NB Financial Health

Thursday
December 12
2013

Ritesh Dhawan

Why Mobile Wallets Won’t Work in India… Yet: The need is there, but obstacles remain

As you might expect, India has more competing mobile network operators (12) than any other country and is only slightly behind China for subscribers (around 894 million). It is widely acknowledged as the fastest growing mobile market in the world.

India is also acknowledged as one of the most problematic countries anywhere for financial inclusion, particularly in the roughly 600,000 rural villages which have only about 33,500 commercial and regional rural banks—or one bank branch per 14,000 customers. The Reserve Bank of India (RBI) data confirms that more than 145 million families, close to half the population, have no access to formal banking services.

The solution seems obvious. The mobile operators, especially the top three (Airtel, Reliance and Vodafone, each with a healthy respective market share of over 20 percent), should provide mobile wallets and banking to the more than half billion who have no account, or only frustrating and limited access to local bank branches.

In addition to enabling more and better savings, credit, electronic money transfers and payments, mobile wallets can also help operators reduce customer churn rate (every network’s worst fear in a highly competitive market) – plus the new m-wallet/banking marketing campaigns for these low-income targets can boost overall financial capability. (Please see MicroSave’s recent blog on rethinking financial education and a note on marketing lessons).

Everyone benefits. But in India, nothing is simple.

The first problem, no surprise, is regulatory red tape and long delays. “Open” mobile wallets—i.e. not sponsored directly by a bank—all need to be linked to a bank account anyway. (For more on India’s bank-led financial inclusion model, and the unhappy symbiosis between banks and telecoms in general, please see MicroSave’s recent blog, Why is the Chicken Afraid to Cross the Road?)

And bank accounts don’t happen for wallets without a comprehensive authentication–Know Your Customer (KYC)–process. Most bank branches have figured out ways to streamline KYC for a normal or no-frills account to one or two days. Mobile operators can have your new phone ready to use in less than 24 hours. In highly competitive markets, the process is even faster. But wallets are a new and uncertain hybrid that no one fully trusts yet—and authentication turnaround time of up to two weeks does nothing to help inspire greater confidence.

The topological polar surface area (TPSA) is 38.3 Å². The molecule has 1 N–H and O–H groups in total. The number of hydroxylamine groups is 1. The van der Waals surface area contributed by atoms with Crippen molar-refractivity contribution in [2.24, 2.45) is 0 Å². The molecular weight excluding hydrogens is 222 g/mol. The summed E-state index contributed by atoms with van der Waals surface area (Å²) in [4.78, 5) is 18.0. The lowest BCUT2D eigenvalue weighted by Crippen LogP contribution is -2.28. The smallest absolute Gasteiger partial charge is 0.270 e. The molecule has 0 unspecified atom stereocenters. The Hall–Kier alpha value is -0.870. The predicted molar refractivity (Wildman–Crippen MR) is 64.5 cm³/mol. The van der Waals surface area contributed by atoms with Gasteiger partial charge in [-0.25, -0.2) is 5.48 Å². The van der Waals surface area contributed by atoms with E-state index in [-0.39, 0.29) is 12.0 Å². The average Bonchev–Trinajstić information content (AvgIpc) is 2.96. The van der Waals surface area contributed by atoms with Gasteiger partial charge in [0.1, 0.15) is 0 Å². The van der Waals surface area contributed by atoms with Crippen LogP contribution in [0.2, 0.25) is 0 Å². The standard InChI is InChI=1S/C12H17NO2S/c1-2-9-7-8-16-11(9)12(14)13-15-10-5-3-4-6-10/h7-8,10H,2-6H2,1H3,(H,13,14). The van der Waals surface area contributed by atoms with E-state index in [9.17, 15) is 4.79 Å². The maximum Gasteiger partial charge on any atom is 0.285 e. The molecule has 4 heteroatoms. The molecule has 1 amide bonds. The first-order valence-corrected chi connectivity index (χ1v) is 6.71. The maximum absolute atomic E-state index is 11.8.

MicroSave’s on-site observations for a leading mobile operator indicate preliminary paperwork is probably the first and worst hurdle to clear. Prospective wallet customers do not fill out (or have help filling out) their application forms in a bank branch under the watchful eye of a teller. Forms are completed in the busy local shops of bank agents. Many applicants are illiterate and, as one researcher explains, “The agent instructs them to either sign or put thumb impressions in the requisite places of the account-opening form. And the rest of the form is filled in either by the agent, other staff or super agent [regional network manager]—or, in several cases, by no one.”

Business correspondents (BCs) receive commissions on the number of new accounts they activate, not on the number of mistakes and incomplete answers they catch on the forms. So the banks return the forms as invalid, the forms wait around in the agents’ shops for the prospective wallet customers to return, and the KYC process begins anew. (Or the invalid forms get lost somewhere en route, and/or BCs have no way of tracking down the applicant.) A two-week turnaround time begins to make more sense.

Another complication are the various cross-platform audits and hierarchies which include agents, super agents (BC network managers), bank managers, mobile network managers…and then back down the chain to the prospective customer. Rural India is not renowned for instant and highly efficient delivery systems, but the impressive surge in internal remittances in many regions has increased everyone’s expectations and demands for speedier processing and problem resolution.

Possible solutions to these complications include:

  • Better agent training for these applications
  • Closer monitoring by their managers for accuracy and completion
  • Incentives for precision and correct fulfilment, in addition to the new-account catalysts
  • Daily electronic updates for the mobile network operators’ wallet sponsors on their applications’ progress or lack thereof (on the premise that the operators care a lot more than the banks whether these wallets actually materialize or not)

Ultimately, new ideas like mobile wallets work because they fulfill a need. The need is clearly there for many in India—with and without access to banking services—but any new idea involving money has to work perfectly and inspire full trust before anyone will adopt it. Mobile wallets have more to address than simply increased marketing and advertising to succeed with the many customers who need what they are selling.

Editor’s note: this post was originally published on MicroSave’s blog. It is cross-posted with permission.

Ritesh Dhawan is an analyst in MicroSave’s Digital Financial Services Domain.

Categories
Uncategorized
Tags
financial inclusion, mobile banking, mobile finance, mobile money